Here are the latest developments:
Almost 200 people have died in the state's worst floods in 60 years. With the weather clearing, 61 Air Force choppers and transport aircraft have made non-stop sorties through the night and on Tuesday to carry men, equipment like boats and cutters, and relief material, including medicines and bottled water. (Here's How You Can Help)
The floods have snapped the Valley's telecommunication links with the rest of the country and there has been panic as people have not been able to contact those stranded since Sunday night. Cabinet Secretary Ajit Seth said 2,500 mobile phone towers are down and efforts are on "overtime" to get them working. The state-run BSNL is being helped by the Army and Air Force to restore mobile services through satellite network and services are expected to be partially restored today, officials said. (SOS From Stranded People)
The Home Ministry has set up a control room in Srinagar to monitor flood relief operations and additional teams of the NDRF have been sent to the region.
Chief Minister Omar Abdullah described the current floods as the worst in 109 years, adding, "I understand the anger and frustration but it is not true that nothing is being done. There will always be some dissatisfaction when something like this happens. I know people have lost everything, we promise to rehabilitate them. No relief and rehab camps can be perfect. We are doing all we can," he said.
The Army said the J&K national highway, which links the valley to the rest of the country will take about four to five days to open again. The 300-km-long national highway has been closed to vehicular traffic for five days because of landslides and floods. The Srinagar-Leh highway was opened today.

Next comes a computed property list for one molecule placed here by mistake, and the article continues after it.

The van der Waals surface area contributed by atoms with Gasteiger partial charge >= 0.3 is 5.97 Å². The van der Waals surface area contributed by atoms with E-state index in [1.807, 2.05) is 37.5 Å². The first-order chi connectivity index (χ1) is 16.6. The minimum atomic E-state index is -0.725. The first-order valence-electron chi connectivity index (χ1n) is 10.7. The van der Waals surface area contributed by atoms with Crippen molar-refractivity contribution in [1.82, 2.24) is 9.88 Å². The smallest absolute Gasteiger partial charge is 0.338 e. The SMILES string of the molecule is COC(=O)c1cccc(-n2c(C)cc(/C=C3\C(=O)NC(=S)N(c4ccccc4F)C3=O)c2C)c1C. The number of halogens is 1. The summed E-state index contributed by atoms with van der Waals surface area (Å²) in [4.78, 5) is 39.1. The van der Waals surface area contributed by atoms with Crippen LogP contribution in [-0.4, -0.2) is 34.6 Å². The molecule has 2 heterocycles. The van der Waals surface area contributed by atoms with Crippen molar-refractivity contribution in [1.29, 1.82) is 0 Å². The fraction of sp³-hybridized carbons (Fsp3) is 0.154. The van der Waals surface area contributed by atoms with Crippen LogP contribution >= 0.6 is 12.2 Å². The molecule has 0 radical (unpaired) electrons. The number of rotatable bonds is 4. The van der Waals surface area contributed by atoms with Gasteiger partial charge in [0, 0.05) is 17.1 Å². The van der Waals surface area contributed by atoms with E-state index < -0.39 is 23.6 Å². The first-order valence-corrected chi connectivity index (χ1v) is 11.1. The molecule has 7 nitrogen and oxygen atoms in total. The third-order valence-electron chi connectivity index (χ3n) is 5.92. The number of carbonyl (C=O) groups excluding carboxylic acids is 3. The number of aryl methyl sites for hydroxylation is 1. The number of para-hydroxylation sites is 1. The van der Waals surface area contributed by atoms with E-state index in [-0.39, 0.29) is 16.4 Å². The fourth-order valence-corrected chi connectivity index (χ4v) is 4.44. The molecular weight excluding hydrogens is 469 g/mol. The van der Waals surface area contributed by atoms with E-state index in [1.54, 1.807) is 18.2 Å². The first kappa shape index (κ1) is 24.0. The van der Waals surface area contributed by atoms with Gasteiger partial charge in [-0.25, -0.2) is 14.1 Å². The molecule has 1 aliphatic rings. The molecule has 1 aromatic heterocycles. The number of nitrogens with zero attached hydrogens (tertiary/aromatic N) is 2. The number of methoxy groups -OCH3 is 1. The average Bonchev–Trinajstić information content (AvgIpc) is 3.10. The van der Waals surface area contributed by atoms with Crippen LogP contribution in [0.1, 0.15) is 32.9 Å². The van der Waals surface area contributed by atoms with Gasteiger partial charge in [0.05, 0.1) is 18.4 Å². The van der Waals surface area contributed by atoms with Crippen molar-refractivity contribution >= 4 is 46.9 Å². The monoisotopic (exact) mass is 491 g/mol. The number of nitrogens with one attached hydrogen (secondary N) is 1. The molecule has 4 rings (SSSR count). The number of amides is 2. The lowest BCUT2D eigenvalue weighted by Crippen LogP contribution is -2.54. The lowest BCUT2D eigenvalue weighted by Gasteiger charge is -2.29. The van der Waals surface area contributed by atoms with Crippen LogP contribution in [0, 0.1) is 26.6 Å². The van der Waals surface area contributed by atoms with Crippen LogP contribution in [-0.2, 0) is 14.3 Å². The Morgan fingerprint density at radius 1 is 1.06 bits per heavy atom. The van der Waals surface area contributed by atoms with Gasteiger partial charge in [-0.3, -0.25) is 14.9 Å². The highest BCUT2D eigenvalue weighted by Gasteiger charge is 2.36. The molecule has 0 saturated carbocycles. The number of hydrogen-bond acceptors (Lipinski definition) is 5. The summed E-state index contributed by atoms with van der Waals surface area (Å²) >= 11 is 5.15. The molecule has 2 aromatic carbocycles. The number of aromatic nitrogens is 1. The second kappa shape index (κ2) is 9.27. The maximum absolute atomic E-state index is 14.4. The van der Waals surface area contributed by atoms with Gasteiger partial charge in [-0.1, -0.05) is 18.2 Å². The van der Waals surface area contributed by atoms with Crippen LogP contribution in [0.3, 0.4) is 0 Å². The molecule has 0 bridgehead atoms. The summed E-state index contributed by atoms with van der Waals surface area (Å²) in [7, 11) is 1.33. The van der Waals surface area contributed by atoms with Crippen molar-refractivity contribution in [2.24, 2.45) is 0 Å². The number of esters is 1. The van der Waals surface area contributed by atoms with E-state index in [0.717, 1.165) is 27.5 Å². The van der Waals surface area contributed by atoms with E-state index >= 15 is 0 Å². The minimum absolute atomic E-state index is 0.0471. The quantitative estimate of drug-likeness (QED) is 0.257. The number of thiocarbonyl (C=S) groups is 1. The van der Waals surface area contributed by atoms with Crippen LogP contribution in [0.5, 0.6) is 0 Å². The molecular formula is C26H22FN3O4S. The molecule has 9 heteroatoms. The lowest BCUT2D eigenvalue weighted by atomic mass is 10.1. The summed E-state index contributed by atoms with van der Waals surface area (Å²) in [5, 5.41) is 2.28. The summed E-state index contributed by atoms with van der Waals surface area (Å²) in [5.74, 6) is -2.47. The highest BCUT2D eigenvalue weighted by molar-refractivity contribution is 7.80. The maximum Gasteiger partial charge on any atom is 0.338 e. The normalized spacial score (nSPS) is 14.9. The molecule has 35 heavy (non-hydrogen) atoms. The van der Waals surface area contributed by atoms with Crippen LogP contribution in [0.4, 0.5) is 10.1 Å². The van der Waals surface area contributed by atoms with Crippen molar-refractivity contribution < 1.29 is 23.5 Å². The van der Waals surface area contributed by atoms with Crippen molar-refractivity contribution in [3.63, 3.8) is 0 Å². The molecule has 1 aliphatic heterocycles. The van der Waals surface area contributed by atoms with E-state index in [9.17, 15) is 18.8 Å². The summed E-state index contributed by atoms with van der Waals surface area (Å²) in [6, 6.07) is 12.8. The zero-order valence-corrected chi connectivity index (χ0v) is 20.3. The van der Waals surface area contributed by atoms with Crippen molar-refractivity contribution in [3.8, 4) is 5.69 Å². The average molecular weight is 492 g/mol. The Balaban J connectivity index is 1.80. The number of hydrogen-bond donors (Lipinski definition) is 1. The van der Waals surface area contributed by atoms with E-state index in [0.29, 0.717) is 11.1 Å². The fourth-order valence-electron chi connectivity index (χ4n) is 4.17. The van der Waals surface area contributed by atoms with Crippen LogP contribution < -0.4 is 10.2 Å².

The Army said 10 to 15 people are being brought out in every round that a rescue boat makes into inundated areas where people are trapped in their homes and other buildings. Each boat is making 50 to 60 rounds a day. "We will move out only after rescuing everybody," Army Chief General Dalbir Singh Suhag said. The Army has also set up medical camps and said their doctors are treating 200-300 people every day.
Seven helicopters have been pressed to ferry relief material to Rajouri, Poonch, Reasi, Mahore, Doda and Kishtwar belts, officials said. Naval commandos have also been deployed for the first time.
Two units of the Army and National Disaster Response Force teams have been airdropped in Pancheri, Udhampur, where 30 people are missing after a landslide hit the area. Seven bodies have been recovered so far, but the operation to locate those in Udhampur is very tough said officials.
However, the situation in the Jammu region has stabilised and the focus is now on providing relief material on the ground, officials said. 68 relief camps have been set up in Jammu.
The prime ministers of India and Pakistan have offered to help each other in efforts to alleviate the flood havoc in Kashmir. Nearly 200 people have been killed in floods and rain-related incidents in Pakistan.